Dean v. State
In Dean v. State, 339 Ark. 105, 3 S.W.3d 328 (1999), the supreme court explained:
It is thus clear from these holdings that a contemporaneous objection to the excluded period is necessary to preserve the argument in a subsequent speedy-trial motion. The need for such a contemporaneous objection was perhaps best explained in the concurring opinion in Tanner:
Speedy-trial objections must be raised in the trial court and prior to the trial date in order to preserve the issue for review. This issue is not an exception to the contemporaneous-objection rule.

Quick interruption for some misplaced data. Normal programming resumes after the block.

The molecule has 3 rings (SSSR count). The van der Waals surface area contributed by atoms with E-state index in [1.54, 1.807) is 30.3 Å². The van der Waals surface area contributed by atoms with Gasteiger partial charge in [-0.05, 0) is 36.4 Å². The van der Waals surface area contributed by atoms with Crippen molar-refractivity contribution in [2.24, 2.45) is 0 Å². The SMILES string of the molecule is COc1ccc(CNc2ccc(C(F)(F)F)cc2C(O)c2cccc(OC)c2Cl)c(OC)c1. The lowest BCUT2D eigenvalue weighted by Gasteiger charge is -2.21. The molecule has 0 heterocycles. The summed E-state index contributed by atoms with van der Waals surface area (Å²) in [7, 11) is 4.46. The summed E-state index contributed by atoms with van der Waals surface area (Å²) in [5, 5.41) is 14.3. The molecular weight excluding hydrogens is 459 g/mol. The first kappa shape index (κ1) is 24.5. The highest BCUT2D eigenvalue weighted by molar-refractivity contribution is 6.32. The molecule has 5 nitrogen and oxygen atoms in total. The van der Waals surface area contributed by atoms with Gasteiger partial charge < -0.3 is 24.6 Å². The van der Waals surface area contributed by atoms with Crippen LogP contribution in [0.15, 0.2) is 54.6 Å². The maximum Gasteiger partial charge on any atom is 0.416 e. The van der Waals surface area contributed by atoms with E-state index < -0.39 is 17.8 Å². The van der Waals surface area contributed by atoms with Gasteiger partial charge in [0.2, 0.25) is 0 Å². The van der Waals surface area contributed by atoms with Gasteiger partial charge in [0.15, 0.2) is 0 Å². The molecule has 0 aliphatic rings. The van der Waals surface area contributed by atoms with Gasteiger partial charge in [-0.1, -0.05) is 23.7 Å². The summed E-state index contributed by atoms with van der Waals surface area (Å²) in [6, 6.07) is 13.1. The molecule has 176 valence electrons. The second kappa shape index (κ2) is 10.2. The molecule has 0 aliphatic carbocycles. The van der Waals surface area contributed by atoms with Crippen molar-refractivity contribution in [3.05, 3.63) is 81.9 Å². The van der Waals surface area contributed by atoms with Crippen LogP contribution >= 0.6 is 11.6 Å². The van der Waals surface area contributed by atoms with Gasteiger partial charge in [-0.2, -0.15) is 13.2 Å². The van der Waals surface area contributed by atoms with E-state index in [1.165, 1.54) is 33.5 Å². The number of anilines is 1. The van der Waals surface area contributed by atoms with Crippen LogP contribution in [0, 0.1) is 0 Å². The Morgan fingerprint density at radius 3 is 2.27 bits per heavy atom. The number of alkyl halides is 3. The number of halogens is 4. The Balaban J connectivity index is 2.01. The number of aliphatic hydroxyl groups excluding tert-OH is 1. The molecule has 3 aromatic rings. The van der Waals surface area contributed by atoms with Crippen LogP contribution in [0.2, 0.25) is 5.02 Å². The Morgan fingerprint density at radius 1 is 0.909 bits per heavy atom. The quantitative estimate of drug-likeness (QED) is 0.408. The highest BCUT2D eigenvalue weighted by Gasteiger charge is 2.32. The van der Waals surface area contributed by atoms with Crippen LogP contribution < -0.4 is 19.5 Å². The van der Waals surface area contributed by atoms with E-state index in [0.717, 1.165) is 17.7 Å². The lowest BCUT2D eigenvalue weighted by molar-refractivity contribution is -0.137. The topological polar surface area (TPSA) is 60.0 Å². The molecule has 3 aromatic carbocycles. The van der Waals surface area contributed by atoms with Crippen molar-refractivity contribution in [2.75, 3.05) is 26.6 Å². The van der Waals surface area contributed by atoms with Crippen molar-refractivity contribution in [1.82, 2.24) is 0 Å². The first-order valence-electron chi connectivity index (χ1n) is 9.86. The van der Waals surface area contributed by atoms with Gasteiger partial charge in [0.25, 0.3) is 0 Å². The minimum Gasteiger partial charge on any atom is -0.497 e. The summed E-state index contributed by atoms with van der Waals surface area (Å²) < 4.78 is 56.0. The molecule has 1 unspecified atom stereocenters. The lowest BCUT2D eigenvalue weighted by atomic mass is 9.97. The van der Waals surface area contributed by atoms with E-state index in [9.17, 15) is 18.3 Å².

The reason for our contemporaneous-objection rule is that a trial court should be given an opportunity to know the reason for disagreement with its proposed action prior to making its decision or at the time the ruling occurs. It is understandable that a defendant would not wish to call the trial court's attention to an erroneous ruling on the excludability of time for purposes of speedy trial; however, Mack, supra, requires that a defendant do so. (339 Ark. at 110, 3 S.W.3d at 331.)